Whitework: The Cloth And Call To Action, Sonja Dahl Jan 2018

Whitework: The Cloth And Call To Action, Sonja Dahl

Textile Society of America Symposium Proceedings

In the newly independent colonies of the American Northeast, styles of white-on-white quilting and embroidery became popular among women coming of age. Considered the epitome of their needleworking skills, whitework required patience, time, focus, precision, and a steady hand. Such detailed stitchwork on pure white cotton-then a booming industry in the American South-prepared these young women to make homes that were meaningful, full of symbolism and care. Drawing analogy between these historic textiles and current movements for decolonization and anti-racism, this talk expands the term Whitework to function as a call to action, for both myself and other white-identified scholars ...


Co-Creating Craft; Australian Designers Meet Artisans In India, Katherine Bissett-Johnson, David Moorhead Jan 2018

Co-Creating Craft; Australian Designers Meet Artisans In India, Katherine Bissett-Johnson, David Moorhead

Textile Society of America Symposium Proceedings

There is no word for design in India, creativity and making are intertwined. Craft and culture are inseparable, yet craft practice has become both a cultural and increasingly financial activity. The income from crafts in India is estimated to be only second to agriculture, yet many artisans still live in poverty. Precedents for designers working with artisans in India to develop products for both local and global markets have proven successful. Different types of co-creation (sometimes called co-design) activities have been documented between both local designers and local artisans, and, between foreign designers and local artisans. Although the outcomes of ...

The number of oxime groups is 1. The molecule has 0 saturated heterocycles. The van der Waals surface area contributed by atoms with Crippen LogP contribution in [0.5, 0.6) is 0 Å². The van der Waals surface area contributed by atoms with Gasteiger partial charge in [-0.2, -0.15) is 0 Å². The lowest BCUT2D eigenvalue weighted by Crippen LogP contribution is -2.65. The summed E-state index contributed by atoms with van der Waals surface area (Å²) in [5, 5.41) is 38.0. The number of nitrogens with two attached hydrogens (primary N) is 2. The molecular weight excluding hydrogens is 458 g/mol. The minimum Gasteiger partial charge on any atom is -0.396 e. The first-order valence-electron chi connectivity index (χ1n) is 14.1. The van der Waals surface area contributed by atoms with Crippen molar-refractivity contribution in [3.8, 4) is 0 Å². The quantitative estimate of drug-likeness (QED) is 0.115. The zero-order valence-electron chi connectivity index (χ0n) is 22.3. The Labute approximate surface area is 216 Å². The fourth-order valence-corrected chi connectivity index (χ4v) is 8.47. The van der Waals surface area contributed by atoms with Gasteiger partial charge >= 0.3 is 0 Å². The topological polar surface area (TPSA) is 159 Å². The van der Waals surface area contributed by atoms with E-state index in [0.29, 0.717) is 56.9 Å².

The Tent-Dweller: Visual Markers Of Migration In Art, Sara Clugage Jan 2018

The Tent-Dweller: Visual Markers Of Migration In Art, Sara Clugage

Textile Society of America Symposium Proceedings

The current migrant crisis has brought new complexity to an object that enables transition: the tent. Tents are structures most often meant to be temporary-they both practically enable journeys and visually signify the temporary. A language of migration, territory, and dislocation is mapped onto canvas, ropes, and poles. Migration depends on concepts of land rights, movement, and the finite duration of a journey. As Deleuze and Guattari set for in “A Thousand Plateaus,” migrants move from one place to another but are defined as belonging to those spaces. Nomads, on the one hand, do not have land distributed to them-they ...


Milingimbi Artists Partnerships, Louise Hamby Jan 2018

Milingimbi Artists Partnerships, Louise Hamby

Textile Society of America Symposium Proceedings

Aboriginal women artists who live on the island of Milingimbi in eastern Arnhem Land in the Northern Territory of Australia have had a long engagement with people outside of the community. This began with the arrival of Macassan traders over 400 years ago who came primarily in search of trepang. They brought new things and ideas with them; some became absorbed into the lifestyle of the local people. One item in particular is most relevant to the Deep Local and those operating outside of it. The praus that brought the Macassans to Arnhem Land were powered by sails. The Arnhem ...


A Virgin Martyr In Indigenous Garb? A Curious Case Of Andean Ancestry And Memorial Rites Recalled On A Christian Body, Gaby Greenlee Jan 2018

A Virgin Martyr In Indigenous Garb? A Curious Case Of Andean Ancestry And Memorial Rites Recalled On A Christian Body, Gaby Greenlee

Textile Society of America Symposium Proceedings

The notion of “social fabric” has deep resonance in the Andes, where woven textiles have long been entwined with gestures of political alliance, marriage, or rituals marking key transitions in the life cycle. Within the life cycle pre-Conquest, what is more, textiles were heavily implicated in that most poignant of transitions-from life to death. Yet in the Andes, death did not remove one from the life cycle. The deceased remained present and active participants in communal life, seen as potent advocates for the next generation, consulted as oracles, and regularly re-dressed in traditional woven textiles. After the Spanish-Catholic conquest, however ...


Batik Of Java: Global Inspiration, Maria Wronska-Friend Jan 2018

Batik Of Java: Global Inspiration, Maria Wronska-Friend

Textile Society of America Symposium Proceedings